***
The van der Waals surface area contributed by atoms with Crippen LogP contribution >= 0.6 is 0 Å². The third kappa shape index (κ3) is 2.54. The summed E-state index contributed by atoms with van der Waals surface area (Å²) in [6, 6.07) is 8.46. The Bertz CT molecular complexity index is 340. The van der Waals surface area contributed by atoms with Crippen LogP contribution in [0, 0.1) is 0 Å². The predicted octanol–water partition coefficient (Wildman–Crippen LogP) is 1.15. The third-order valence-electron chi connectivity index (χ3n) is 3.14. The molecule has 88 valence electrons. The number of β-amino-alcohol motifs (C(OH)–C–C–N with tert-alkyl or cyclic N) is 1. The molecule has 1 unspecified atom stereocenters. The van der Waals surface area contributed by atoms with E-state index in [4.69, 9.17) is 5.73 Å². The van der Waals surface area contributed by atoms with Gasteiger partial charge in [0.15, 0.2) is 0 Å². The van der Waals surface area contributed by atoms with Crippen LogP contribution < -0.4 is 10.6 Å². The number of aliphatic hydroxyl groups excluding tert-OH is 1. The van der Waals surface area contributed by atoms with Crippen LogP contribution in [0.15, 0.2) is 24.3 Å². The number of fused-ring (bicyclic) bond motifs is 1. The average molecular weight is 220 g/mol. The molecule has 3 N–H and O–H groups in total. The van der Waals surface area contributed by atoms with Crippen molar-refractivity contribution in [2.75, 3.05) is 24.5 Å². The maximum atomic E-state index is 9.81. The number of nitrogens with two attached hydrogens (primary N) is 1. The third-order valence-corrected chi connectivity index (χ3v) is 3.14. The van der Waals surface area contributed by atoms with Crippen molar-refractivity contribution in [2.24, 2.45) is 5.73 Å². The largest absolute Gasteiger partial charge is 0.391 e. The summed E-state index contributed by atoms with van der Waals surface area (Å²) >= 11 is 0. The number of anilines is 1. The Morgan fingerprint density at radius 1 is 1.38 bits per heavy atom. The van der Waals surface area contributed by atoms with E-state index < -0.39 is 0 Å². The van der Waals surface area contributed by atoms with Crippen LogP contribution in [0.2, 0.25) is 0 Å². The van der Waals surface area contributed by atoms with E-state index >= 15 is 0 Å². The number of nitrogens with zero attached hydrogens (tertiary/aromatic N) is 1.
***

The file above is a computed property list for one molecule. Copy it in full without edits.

The van der Waals surface area contributed by atoms with Crippen LogP contribution >= 0.6 is 0 Å². The third kappa shape index (κ3) is 2.54. The summed E-state index contributed by atoms with van der Waals surface area (Å²) in [6, 6.07) is 8.46. The Bertz CT molecular complexity index is 340. The van der Waals surface area contributed by atoms with Crippen LogP contribution in [0, 0.1) is 0 Å². The predicted octanol–water partition coefficient (Wildman–Crippen LogP) is 1.15. The third-order valence-electron chi connectivity index (χ3n) is 3.14. The molecule has 88 valence electrons. The number of β-amino-alcohol motifs (C(OH)–C–C–N with tert-alkyl or cyclic N) is 1. The molecule has 1 unspecified atom stereocenters. The van der Waals surface area contributed by atoms with E-state index in [4.69, 9.17) is 5.73 Å². The van der Waals surface area contributed by atoms with Gasteiger partial charge in [0.15, 0.2) is 0 Å². The van der Waals surface area contributed by atoms with Crippen LogP contribution < -0.4 is 10.6 Å². The number of aliphatic hydroxyl groups excluding tert-OH is 1. The van der Waals surface area contributed by atoms with Crippen LogP contribution in [0.15, 0.2) is 24.3 Å². The number of fused-ring (bicyclic) bond motifs is 1. The average molecular weight is 220 g/mol. The molecule has 3 N–H and O–H groups in total. The van der Waals surface area contributed by atoms with Crippen molar-refractivity contribution in [2.75, 3.05) is 24.5 Å². The maximum atomic E-state index is 9.81. The number of nitrogens with two attached hydrogens (primary N) is 1. The third-order valence-corrected chi connectivity index (χ3v) is 3.14. The van der Waals surface area contributed by atoms with Crippen molar-refractivity contribution in [2.24, 2.45) is 5.73 Å². The largest absolute Gasteiger partial charge is 0.391 e. The summed E-state index contributed by atoms with van der Waals surface area (Å²) >= 11 is 0. The number of anilines is 1. The Morgan fingerprint density at radius 1 is 1.38 bits per heavy atom. The van der Waals surface area contributed by atoms with E-state index < -0.39 is 0 Å². The van der Waals surface area contributed by atoms with Crippen LogP contribution in [0.2, 0.25) is 0 Å². The van der Waals surface area contributed by atoms with E-state index >= 15 is 0 Å². The number of nitrogens with zero attached hydrogens (tertiary/aromatic N) is 1.